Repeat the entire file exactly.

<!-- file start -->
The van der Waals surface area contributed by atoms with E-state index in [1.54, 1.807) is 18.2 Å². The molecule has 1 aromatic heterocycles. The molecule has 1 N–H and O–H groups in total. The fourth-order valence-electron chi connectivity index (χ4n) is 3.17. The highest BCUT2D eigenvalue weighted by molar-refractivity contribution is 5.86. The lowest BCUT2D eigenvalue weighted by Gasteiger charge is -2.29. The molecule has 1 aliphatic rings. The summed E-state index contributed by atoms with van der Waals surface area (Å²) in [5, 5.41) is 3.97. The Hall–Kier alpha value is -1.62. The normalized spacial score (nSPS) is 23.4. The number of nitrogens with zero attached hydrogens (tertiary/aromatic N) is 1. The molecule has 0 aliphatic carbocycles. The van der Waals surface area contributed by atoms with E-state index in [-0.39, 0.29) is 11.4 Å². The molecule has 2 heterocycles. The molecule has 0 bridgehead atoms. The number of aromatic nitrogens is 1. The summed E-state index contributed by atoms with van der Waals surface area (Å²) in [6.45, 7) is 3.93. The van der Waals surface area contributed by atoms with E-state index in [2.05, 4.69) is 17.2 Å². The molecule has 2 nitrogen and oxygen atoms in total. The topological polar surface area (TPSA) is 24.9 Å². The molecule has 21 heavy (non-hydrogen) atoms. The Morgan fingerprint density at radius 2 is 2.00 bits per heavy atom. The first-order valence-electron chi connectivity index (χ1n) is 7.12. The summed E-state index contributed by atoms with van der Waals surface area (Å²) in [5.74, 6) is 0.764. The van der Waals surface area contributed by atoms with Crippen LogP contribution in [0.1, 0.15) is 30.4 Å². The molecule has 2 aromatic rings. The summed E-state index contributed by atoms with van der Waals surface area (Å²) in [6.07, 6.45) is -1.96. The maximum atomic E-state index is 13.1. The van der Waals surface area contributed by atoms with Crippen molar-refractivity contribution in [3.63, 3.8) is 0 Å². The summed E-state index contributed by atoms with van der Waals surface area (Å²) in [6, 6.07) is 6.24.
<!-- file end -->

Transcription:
The van der Waals surface area contributed by atoms with E-state index in [1.54, 1.807) is 18.2 Å². The molecule has 1 aromatic heterocycles. The molecule has 1 N–H and O–H groups in total. The fourth-order valence-electron chi connectivity index (χ4n) is 3.17. The highest BCUT2D eigenvalue weighted by molar-refractivity contribution is 5.86. The lowest BCUT2D eigenvalue weighted by Gasteiger charge is -2.29. The molecule has 1 aliphatic rings. The summed E-state index contributed by atoms with van der Waals surface area (Å²) in [5, 5.41) is 3.97. The Hall–Kier alpha value is -1.62. The normalized spacial score (nSPS) is 23.4. The number of nitrogens with zero attached hydrogens (tertiary/aromatic N) is 1. The molecule has 0 aliphatic carbocycles. The van der Waals surface area contributed by atoms with E-state index in [-0.39, 0.29) is 11.4 Å². The molecule has 2 heterocycles. The molecule has 0 bridgehead atoms. The number of aromatic nitrogens is 1. The summed E-state index contributed by atoms with van der Waals surface area (Å²) in [6.45, 7) is 3.93. The van der Waals surface area contributed by atoms with E-state index in [2.05, 4.69) is 17.2 Å². The molecule has 2 nitrogen and oxygen atoms in total. The topological polar surface area (TPSA) is 24.9 Å². The molecule has 21 heavy (non-hydrogen) atoms. The Morgan fingerprint density at radius 2 is 2.00 bits per heavy atom. The first-order valence-electron chi connectivity index (χ1n) is 7.12. The summed E-state index contributed by atoms with van der Waals surface area (Å²) in [5.74, 6) is 0.764. The van der Waals surface area contributed by atoms with Crippen LogP contribution in [0.1, 0.15) is 30.4 Å². The molecule has 2 aromatic rings. The summed E-state index contributed by atoms with van der Waals surface area (Å²) in [6.07, 6.45) is -1.96. The maximum atomic E-state index is 13.1. The van der Waals surface area contributed by atoms with Crippen molar-refractivity contribution in [3.63, 3.8) is 0 Å². The summed E-state index contributed by atoms with van der Waals surface area (Å²) in [6, 6.07) is 6.24.